Other than possible sedation and loss of consciousness, other side effects reported with brexanolone were dry mouth and flushing.
Subscribers to Simple and Practical Mental Health will receive brief summaries about what brexanolone is, how it works, how well it works, and so on.
March 5, 2019
FDA approves esketamine nasal spray (brand name Spravato) for “treatment-resistant depression”
The U.S. Food and Drug Administration (FDA) announced today that it has approved esketamine nasal spray (brand name Spravato) for marketing in the US. Here are some basic details about this medication:
– What is esketamine? It is one of the two enantiomers in the medication ketamine, which has been available in the US since 1970 and is FDA-approved for use as a general anesthetic.
– Esketamine nasal spray is approved for the treatment of major depressive disorder in persons who have taken other antidepressant medications but have not benefited from them, so-called “treatment-resistant depression.”
– It is approved not for monotherapy but for adjunctive use along with an oral antidepressant medication.
– It is approved for use in adults only
– Not everyone will be able to prescribe esketamine nasal spray. Similar to medications like clozapine and flibanserin, esketamine nasal spray will only be available by prescription from clinicians registered under a Risk Evaluation and Mitigation Strategy (REMS) program. This is because serious adverse events can occur due to sedation and dissociation caused by esketamine and due to the potential for abuse.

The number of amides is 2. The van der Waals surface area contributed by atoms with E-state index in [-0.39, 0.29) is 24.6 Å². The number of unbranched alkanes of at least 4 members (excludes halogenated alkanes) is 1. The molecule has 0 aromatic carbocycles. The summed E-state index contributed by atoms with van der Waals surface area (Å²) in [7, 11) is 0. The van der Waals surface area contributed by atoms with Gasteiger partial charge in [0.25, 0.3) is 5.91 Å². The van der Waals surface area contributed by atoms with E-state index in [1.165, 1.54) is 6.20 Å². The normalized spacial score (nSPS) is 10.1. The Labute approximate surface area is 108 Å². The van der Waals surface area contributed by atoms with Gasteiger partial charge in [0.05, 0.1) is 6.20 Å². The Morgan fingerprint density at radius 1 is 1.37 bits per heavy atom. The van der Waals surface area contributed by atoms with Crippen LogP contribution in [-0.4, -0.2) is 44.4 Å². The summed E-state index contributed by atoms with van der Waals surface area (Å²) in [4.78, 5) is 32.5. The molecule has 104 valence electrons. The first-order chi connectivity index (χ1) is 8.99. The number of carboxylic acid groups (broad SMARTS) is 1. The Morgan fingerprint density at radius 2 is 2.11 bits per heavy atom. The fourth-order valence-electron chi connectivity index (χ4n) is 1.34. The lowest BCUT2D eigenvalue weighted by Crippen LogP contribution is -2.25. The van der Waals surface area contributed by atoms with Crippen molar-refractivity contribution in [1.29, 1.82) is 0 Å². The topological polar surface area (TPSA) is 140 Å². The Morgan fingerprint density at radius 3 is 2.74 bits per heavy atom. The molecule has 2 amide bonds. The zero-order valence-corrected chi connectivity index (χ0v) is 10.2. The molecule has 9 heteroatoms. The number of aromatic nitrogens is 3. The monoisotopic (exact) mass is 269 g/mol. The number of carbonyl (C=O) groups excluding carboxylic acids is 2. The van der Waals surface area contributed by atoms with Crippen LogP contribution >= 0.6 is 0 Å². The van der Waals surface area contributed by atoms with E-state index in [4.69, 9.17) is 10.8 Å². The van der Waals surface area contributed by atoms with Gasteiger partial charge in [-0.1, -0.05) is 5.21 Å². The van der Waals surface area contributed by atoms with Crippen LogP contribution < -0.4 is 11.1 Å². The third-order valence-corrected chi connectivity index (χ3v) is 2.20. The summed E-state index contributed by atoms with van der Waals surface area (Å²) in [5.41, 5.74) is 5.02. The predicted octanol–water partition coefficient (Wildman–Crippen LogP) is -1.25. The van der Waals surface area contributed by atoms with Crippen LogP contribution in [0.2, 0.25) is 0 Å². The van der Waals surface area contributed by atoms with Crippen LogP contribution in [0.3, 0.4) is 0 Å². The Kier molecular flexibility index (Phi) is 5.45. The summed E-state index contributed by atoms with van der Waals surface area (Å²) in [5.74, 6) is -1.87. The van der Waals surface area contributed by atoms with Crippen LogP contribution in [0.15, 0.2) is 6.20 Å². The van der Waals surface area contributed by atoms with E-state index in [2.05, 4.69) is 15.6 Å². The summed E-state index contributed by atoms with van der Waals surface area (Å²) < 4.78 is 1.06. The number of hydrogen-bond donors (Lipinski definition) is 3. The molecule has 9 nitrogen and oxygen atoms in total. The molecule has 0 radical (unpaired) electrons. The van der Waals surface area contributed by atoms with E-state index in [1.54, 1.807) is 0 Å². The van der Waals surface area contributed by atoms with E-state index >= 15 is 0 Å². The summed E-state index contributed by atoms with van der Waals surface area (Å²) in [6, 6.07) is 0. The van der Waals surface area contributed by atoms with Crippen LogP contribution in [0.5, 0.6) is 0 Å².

– The manufacturer of Spravato is Janssen Pharmaceuticals, Inc., a division of Johnson & Johnson.
– Members of Simple and Practical Mental Health will receive a detailed review of this medication, the research behind, the potential risks, and so on.
The FDA’s announcement is available at the link below:
The full Prescribing Information is available at the link below:
Disclosure: Dr. Mago bought some J&J stock (less than $7000 worth) and, as in almost all his investments, has lost money on it! 🙂 He does not have any other association, financial or otherwise, with Janssen Pharmaceuticals, Inc, or its parent company, Johnson & Johnson.
Feb 13, 2019
Esketamine nasal spray on verge of being approved by the FDA
The FDA’s Psychopharmacologic Drug Advisory Committee and Drug Safety and Risk Management Advisory Committee have voted in favor of approving esketamine nasal spray (brand name Spravato) for approval to treat major depressive disorder that not responded to other treatments. The exact wording of the indication will be announced if the drug is approved. What also remains to be seen is what special precautions or Risk Evaluation and Mitigation Strategy (REMS) the FDA will require. The FDA’s decision is expected on March 4, 2019, but the FDA usually follows the advice of its advisory committees. For details of the announcement and for the full document that was presented to the committees, see the links below: